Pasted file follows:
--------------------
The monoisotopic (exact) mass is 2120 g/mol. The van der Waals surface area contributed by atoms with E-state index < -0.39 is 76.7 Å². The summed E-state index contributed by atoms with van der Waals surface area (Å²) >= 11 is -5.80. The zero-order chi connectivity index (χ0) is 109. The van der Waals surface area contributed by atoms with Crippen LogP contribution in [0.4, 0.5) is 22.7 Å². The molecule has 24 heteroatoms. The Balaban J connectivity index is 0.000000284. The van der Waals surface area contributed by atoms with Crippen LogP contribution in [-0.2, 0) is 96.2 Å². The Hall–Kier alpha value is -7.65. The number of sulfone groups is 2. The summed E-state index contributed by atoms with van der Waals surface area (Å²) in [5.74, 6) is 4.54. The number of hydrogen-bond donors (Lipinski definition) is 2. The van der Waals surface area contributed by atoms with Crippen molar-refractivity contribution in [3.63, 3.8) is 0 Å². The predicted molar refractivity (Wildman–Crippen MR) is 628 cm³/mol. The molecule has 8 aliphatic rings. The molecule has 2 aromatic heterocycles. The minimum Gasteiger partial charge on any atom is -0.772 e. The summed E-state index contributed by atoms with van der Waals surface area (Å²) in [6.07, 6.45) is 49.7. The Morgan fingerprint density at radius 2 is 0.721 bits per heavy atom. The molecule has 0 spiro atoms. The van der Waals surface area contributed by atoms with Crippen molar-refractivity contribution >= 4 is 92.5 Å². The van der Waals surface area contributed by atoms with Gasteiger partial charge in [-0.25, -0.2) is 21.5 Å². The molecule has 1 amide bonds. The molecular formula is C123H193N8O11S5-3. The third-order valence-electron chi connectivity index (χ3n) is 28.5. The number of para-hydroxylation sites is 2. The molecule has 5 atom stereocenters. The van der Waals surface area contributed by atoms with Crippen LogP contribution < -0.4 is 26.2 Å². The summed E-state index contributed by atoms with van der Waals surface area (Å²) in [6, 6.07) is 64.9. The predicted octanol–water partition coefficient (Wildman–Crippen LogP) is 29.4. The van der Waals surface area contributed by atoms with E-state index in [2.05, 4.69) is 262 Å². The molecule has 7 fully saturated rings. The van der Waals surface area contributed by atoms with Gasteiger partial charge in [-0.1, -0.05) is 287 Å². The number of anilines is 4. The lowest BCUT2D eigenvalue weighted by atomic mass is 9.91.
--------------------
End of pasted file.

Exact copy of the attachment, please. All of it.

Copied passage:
The monoisotopic (exact) mass is 2120 g/mol. The van der Waals surface area contributed by atoms with E-state index < -0.39 is 76.7 Å². The summed E-state index contributed by atoms with van der Waals surface area (Å²) >= 11 is -5.80. The zero-order chi connectivity index (χ0) is 109. The van der Waals surface area contributed by atoms with Crippen LogP contribution in [0.4, 0.5) is 22.7 Å². The molecule has 24 heteroatoms. The Balaban J connectivity index is 0.000000284. The van der Waals surface area contributed by atoms with Crippen LogP contribution in [-0.2, 0) is 96.2 Å². The Hall–Kier alpha value is -7.65. The number of sulfone groups is 2. The summed E-state index contributed by atoms with van der Waals surface area (Å²) in [5.74, 6) is 4.54. The number of hydrogen-bond donors (Lipinski definition) is 2. The van der Waals surface area contributed by atoms with Crippen molar-refractivity contribution in [3.63, 3.8) is 0 Å². The predicted molar refractivity (Wildman–Crippen MR) is 628 cm³/mol. The molecule has 8 aliphatic rings. The molecule has 2 aromatic heterocycles. The minimum Gasteiger partial charge on any atom is -0.772 e. The summed E-state index contributed by atoms with van der Waals surface area (Å²) in [6.07, 6.45) is 49.7. The Morgan fingerprint density at radius 2 is 0.721 bits per heavy atom. The molecule has 0 spiro atoms. The van der Waals surface area contributed by atoms with Crippen molar-refractivity contribution >= 4 is 92.5 Å². The van der Waals surface area contributed by atoms with Gasteiger partial charge in [-0.25, -0.2) is 21.5 Å². The molecule has 1 amide bonds. The molecular formula is C123H193N8O11S5-3. The third-order valence-electron chi connectivity index (χ3n) is 28.5. The number of para-hydroxylation sites is 2. The molecule has 5 atom stereocenters. The van der Waals surface area contributed by atoms with Crippen LogP contribution < -0.4 is 26.2 Å². The summed E-state index contributed by atoms with van der Waals surface area (Å²) in [6, 6.07) is 64.9. The predicted octanol–water partition coefficient (Wildman–Crippen LogP) is 29.4. The van der Waals surface area contributed by atoms with E-state index in [2.05, 4.69) is 262 Å². The molecule has 7 fully saturated rings. The van der Waals surface area contributed by atoms with Gasteiger partial charge in [-0.1, -0.05) is 287 Å². The number of anilines is 4. The lowest BCUT2D eigenvalue weighted by atomic mass is 9.91.